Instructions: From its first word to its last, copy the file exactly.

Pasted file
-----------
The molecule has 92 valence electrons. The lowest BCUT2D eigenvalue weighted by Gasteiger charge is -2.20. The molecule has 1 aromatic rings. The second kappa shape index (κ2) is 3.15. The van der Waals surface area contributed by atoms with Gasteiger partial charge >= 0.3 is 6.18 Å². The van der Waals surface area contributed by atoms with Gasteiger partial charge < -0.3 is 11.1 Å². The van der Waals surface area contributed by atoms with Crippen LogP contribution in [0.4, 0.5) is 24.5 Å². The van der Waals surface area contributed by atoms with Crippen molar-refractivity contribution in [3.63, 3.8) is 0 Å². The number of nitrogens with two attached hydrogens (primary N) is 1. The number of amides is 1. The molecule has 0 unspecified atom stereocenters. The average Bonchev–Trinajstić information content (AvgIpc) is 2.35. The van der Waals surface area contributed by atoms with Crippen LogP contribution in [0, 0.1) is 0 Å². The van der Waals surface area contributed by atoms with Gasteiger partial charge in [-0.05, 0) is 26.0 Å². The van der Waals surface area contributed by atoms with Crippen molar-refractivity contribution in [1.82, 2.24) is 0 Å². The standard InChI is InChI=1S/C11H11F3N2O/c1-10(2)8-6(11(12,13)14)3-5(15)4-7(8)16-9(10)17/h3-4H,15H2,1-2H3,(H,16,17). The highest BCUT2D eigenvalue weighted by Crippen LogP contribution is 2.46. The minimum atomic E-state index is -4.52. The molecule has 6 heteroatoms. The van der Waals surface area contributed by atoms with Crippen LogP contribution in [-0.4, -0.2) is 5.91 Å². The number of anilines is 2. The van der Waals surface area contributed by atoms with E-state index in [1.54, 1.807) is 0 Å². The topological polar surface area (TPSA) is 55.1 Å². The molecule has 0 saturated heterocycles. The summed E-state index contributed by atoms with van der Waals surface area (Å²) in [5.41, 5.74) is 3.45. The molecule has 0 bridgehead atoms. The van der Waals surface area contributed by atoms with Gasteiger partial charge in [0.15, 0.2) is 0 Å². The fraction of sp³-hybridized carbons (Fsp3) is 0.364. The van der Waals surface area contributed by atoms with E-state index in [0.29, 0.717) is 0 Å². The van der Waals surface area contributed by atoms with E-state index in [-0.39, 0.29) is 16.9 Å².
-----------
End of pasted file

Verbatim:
The molecule has 92 valence electrons. The lowest BCUT2D eigenvalue weighted by Gasteiger charge is -2.20. The molecule has 1 aromatic rings. The second kappa shape index (κ2) is 3.15. The van der Waals surface area contributed by atoms with Gasteiger partial charge >= 0.3 is 6.18 Å². The van der Waals surface area contributed by atoms with Gasteiger partial charge < -0.3 is 11.1 Å². The van der Waals surface area contributed by atoms with Crippen LogP contribution in [0.4, 0.5) is 24.5 Å². The van der Waals surface area contributed by atoms with Crippen molar-refractivity contribution in [3.63, 3.8) is 0 Å². The number of nitrogens with two attached hydrogens (primary N) is 1. The number of amides is 1. The molecule has 0 unspecified atom stereocenters. The average Bonchev–Trinajstić information content (AvgIpc) is 2.35. The van der Waals surface area contributed by atoms with Crippen LogP contribution in [0, 0.1) is 0 Å². The van der Waals surface area contributed by atoms with Gasteiger partial charge in [-0.05, 0) is 26.0 Å². The van der Waals surface area contributed by atoms with Crippen molar-refractivity contribution in [1.82, 2.24) is 0 Å². The standard InChI is InChI=1S/C11H11F3N2O/c1-10(2)8-6(11(12,13)14)3-5(15)4-7(8)16-9(10)17/h3-4H,15H2,1-2H3,(H,16,17). The highest BCUT2D eigenvalue weighted by Crippen LogP contribution is 2.46. The minimum atomic E-state index is -4.52. The molecule has 6 heteroatoms. The van der Waals surface area contributed by atoms with Crippen LogP contribution in [-0.4, -0.2) is 5.91 Å². The number of anilines is 2. The van der Waals surface area contributed by atoms with E-state index in [1.54, 1.807) is 0 Å². The topological polar surface area (TPSA) is 55.1 Å². The molecule has 0 saturated heterocycles. The summed E-state index contributed by atoms with van der Waals surface area (Å²) in [5.41, 5.74) is 3.45. The molecule has 0 bridgehead atoms. The van der Waals surface area contributed by atoms with Gasteiger partial charge in [0.15, 0.2) is 0 Å². The fraction of sp³-hybridized carbons (Fsp3) is 0.364. The van der Waals surface area contributed by atoms with E-state index in [0.29, 0.717) is 0 Å². The van der Waals surface area contributed by atoms with E-state index in [-0.39, 0.29) is 16.9 Å².